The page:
New York City has occupied a place in the hearts of generations of young Americans that can only be described as mythic. Many are drawn to it—not just the big city but The Biggest City—by its seductive promise of unparalleled cultural opportunity and cosmopolitan assimilation. But what do they really find out there in the boroughs, so far away from home?
Frances Halladay’s journey to the Big Apple probably seemed like a no-brainer—she came to upstate Vassar College from Sacramento to study dancing, and it was just a quick hop from there after graduation to an apartment in NYC’s Chinatown with her best friend Sophie. We meet her a few years later, still underemployed and gamely taking her lumps in a low-rung position with a dance troupe. She finds solace in commiserating with Sophie, but when her friend announces that she is off to live elsewhere, Frances, played by Greta Gerwig, has to find a new path.
Directed by Noah Baumbach and written by Baumbach and Gerwig, “Frances Ha” belongs to a lineage of semi-arrested development films like "Ghost World" and "Adventureland" which all-too-accurately put their finger on a specific and relatable life station. It’s well-trod territory, but tempered for our times in a way no post-recession film has yet been, and anchored by a lead performance that echoes no less than Diane Keaton in “Annie Hall.” It's a film that feels light, but its themes of growing up and letting go are anything but negligible.
After Sophie’s departure, Frances is set adrift among the teeming throngs of Brooklyn stereotypes—hip acquaintances with walls of records and designer furniture and sunglasses, who don’t flinch at their astronomical rent fees, or not for long, anyway. She’s 27 now, well past her college years chronologically, but hardly removed from them practically. She visits her well-meaning parents for the holidays, who seem relieved to be empty-nesters and less concerned about Frances than they probably should be. They take her to church service. She heads back to New York.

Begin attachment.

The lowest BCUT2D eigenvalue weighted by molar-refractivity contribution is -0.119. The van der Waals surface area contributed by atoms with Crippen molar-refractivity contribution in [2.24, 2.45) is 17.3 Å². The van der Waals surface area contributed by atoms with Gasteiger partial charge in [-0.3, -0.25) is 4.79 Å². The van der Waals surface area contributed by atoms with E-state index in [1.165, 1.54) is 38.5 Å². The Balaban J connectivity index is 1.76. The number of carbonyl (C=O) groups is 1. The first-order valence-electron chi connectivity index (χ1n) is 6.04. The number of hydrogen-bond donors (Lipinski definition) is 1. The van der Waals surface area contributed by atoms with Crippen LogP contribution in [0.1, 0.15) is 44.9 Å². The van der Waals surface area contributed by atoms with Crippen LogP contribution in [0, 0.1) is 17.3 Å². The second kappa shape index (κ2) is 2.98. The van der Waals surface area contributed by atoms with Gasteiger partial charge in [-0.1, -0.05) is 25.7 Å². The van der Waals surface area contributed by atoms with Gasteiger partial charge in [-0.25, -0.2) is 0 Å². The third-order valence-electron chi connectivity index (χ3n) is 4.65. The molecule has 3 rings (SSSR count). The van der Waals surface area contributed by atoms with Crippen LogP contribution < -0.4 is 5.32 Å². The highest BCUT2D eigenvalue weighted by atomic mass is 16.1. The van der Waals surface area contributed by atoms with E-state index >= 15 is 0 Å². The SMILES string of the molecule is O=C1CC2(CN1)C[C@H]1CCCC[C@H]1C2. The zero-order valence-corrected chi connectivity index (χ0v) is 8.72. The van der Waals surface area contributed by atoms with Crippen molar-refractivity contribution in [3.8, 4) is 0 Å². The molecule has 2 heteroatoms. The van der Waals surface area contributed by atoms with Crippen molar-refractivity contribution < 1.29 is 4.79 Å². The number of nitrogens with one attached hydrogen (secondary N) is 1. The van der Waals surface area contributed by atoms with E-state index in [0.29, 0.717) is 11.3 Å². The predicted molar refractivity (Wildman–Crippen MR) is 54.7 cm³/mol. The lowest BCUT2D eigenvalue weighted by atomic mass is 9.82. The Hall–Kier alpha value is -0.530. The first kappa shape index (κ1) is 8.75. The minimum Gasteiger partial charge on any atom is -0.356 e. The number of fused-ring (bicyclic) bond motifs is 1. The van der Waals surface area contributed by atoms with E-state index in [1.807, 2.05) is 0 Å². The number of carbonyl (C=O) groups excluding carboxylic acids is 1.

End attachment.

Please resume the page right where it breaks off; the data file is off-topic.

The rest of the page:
Comparisons to the French New Wave films of the 1960s, though ostensibly accurate, are problematic in that they may capture some of the quirky-cool energy of some of the film’s characters, but not Frances. It makes more sense to single out Francois Truffaut, whose humanism is a far better corollary than the cool remove of new wavers like Godard or Rohmer (the soundtrack also leans heavily on music by Georges Delerue, who composed music for 11 of Truffaut’s films.) Baumbach may be aping much of the visual style of the new wave, but the characters are far more contemporary and far less artificial.
“Frances Ha” stands in stark contrast (quite literally, with its black and white photography) to another 2013 film about a woman struggling with personal and economic demons, Woody Allen’s odd “Blue Jasmine.” In that film, Jasmine makes a reverse cross-country trek from New York to San Francisco in search of a new start. Jasmine’s far older than Frances, but her problems are the same—how will I get the money I need to live, and where will my life go from here? Indeed, “Frances Ha” feels like something of an update on Allen’s great “Annie Hall,” without the trappings of relationship woes, and told from a female point of view. Frances is Annie without an Alvy, on her own, floundering just the same.